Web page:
Considering that it’s pointed out here that the Jazz could be just as elite offensively as they’ve been defensively, the description doesn’t seem to match the disappointing ranking whatsoever.
Fortunately, another well-respected sports outlet gave the Jazz a much different treatment than ESPN did. In a recent power rankings compilation from Zach Harper of The Athletic (subscription required), the Jazz were lauded and placed at number three overall on the list, trailing only the LA Clippers (1) and the Milwaukee Bucks (2).
Harper touches on precisely the things I’ve just mentioned – that the Jazz went out and addressed their most concerning weaknesses to become a significantly better team. He speaks of a team that’s equipped to make life miserable for opposing teams with four guys in the starting lineup (Conley, Mitchell, Bogdanovic and Gobert) that are all extremely difficult to game plan for individually and should be a nightmare collectively.
Perhaps most importantly, he talks of the Jazz being built appropriately to go deep into the playoffs which, regardless of playoff seeding, is ultimately the determining factor in where a team should truly sit in the power rankings.
I’ll be honest, I think third in the NBA might be a little too high even coming from this Jazz homer. But I can certainly see it happening and believe Utah has the potential to achieve it. I most definitely agree with The Athletic’s placement of Utah at third more than I do ESPN’s at a lackluster ninth.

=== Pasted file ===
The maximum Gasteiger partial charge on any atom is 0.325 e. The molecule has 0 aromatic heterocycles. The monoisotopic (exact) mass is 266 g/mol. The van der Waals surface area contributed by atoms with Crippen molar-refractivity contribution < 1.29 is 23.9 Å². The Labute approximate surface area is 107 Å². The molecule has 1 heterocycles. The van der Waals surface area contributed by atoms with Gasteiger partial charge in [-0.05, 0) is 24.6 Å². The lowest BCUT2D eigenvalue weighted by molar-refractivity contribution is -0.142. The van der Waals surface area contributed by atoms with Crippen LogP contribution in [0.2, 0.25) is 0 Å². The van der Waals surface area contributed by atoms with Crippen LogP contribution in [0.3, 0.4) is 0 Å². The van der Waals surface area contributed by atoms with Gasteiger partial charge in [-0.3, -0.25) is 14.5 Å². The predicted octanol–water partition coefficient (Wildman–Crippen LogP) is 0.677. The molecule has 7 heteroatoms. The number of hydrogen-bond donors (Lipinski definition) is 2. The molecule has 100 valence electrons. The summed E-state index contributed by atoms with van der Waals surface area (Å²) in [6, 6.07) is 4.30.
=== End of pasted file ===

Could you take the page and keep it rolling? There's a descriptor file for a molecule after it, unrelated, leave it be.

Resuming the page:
Then again, in fairness to all, the Jazz have burned those that believed too deeply in them before. They did so just a season ago in which they struggled out of the gates, finished just fifth in the West, and faltered in the first round of the NBA Playoffs. In many seasons past they’ve had heartbreaking seasons and disappointing results.
Quite frankly, it would take a shocking failure this time around for the Jazz to do that once again this year as they appear in every way imaginable to be a well-crafted team capable of competing at the highest level. But, of course, they still have to go out on the floor and achieve that greatness.
Power rankings are little more than speculation for now. It will be up to the Jazz to disprove the negative and validate the positive predictions being placed upon their heads by putting their money where their mouth is and competing at the level they’re capable of.
If they do so, I’m fully confident that The Athletic’s praiseworthy placement of the Utah Jazz in these far-too-early projections will ultimately prove prophetic.